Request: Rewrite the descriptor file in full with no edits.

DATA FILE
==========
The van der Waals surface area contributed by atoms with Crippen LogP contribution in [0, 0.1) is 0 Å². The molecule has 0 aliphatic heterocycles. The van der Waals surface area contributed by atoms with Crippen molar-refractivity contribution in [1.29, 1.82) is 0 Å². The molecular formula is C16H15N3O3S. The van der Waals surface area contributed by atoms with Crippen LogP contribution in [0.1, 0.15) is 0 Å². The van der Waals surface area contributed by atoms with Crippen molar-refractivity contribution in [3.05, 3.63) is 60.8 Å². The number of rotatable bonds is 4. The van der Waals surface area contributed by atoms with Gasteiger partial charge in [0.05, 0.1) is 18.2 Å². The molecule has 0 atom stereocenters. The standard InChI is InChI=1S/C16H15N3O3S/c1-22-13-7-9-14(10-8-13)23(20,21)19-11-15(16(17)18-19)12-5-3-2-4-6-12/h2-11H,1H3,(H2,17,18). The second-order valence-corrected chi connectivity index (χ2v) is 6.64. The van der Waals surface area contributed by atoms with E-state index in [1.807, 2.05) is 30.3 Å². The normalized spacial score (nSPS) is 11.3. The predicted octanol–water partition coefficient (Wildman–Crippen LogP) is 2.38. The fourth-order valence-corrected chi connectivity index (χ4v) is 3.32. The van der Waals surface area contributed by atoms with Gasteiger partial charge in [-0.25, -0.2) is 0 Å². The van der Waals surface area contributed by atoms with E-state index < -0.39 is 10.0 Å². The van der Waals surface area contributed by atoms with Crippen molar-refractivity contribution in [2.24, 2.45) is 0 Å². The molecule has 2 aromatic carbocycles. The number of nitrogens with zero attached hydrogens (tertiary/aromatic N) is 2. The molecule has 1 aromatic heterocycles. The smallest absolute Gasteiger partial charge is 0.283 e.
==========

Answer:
The van der Waals surface area contributed by atoms with Crippen LogP contribution in [0, 0.1) is 0 Å². The molecule has 0 aliphatic heterocycles. The van der Waals surface area contributed by atoms with Crippen molar-refractivity contribution in [1.29, 1.82) is 0 Å². The molecular formula is C16H15N3O3S. The van der Waals surface area contributed by atoms with Crippen LogP contribution in [0.1, 0.15) is 0 Å². The van der Waals surface area contributed by atoms with Crippen molar-refractivity contribution in [3.05, 3.63) is 60.8 Å². The number of rotatable bonds is 4. The van der Waals surface area contributed by atoms with Gasteiger partial charge in [0.05, 0.1) is 18.2 Å². The molecule has 0 atom stereocenters. The standard InChI is InChI=1S/C16H15N3O3S/c1-22-13-7-9-14(10-8-13)23(20,21)19-11-15(16(17)18-19)12-5-3-2-4-6-12/h2-11H,1H3,(H2,17,18). The second-order valence-corrected chi connectivity index (χ2v) is 6.64. The van der Waals surface area contributed by atoms with E-state index in [1.807, 2.05) is 30.3 Å². The normalized spacial score (nSPS) is 11.3. The predicted octanol–water partition coefficient (Wildman–Crippen LogP) is 2.38. The fourth-order valence-corrected chi connectivity index (χ4v) is 3.32. The van der Waals surface area contributed by atoms with Gasteiger partial charge in [-0.25, -0.2) is 0 Å². The van der Waals surface area contributed by atoms with E-state index < -0.39 is 10.0 Å². The van der Waals surface area contributed by atoms with Crippen molar-refractivity contribution in [2.24, 2.45) is 0 Å². The molecule has 2 aromatic carbocycles. The number of nitrogens with zero attached hydrogens (tertiary/aromatic N) is 2. The molecule has 1 aromatic heterocycles. The smallest absolute Gasteiger partial charge is 0.283 e.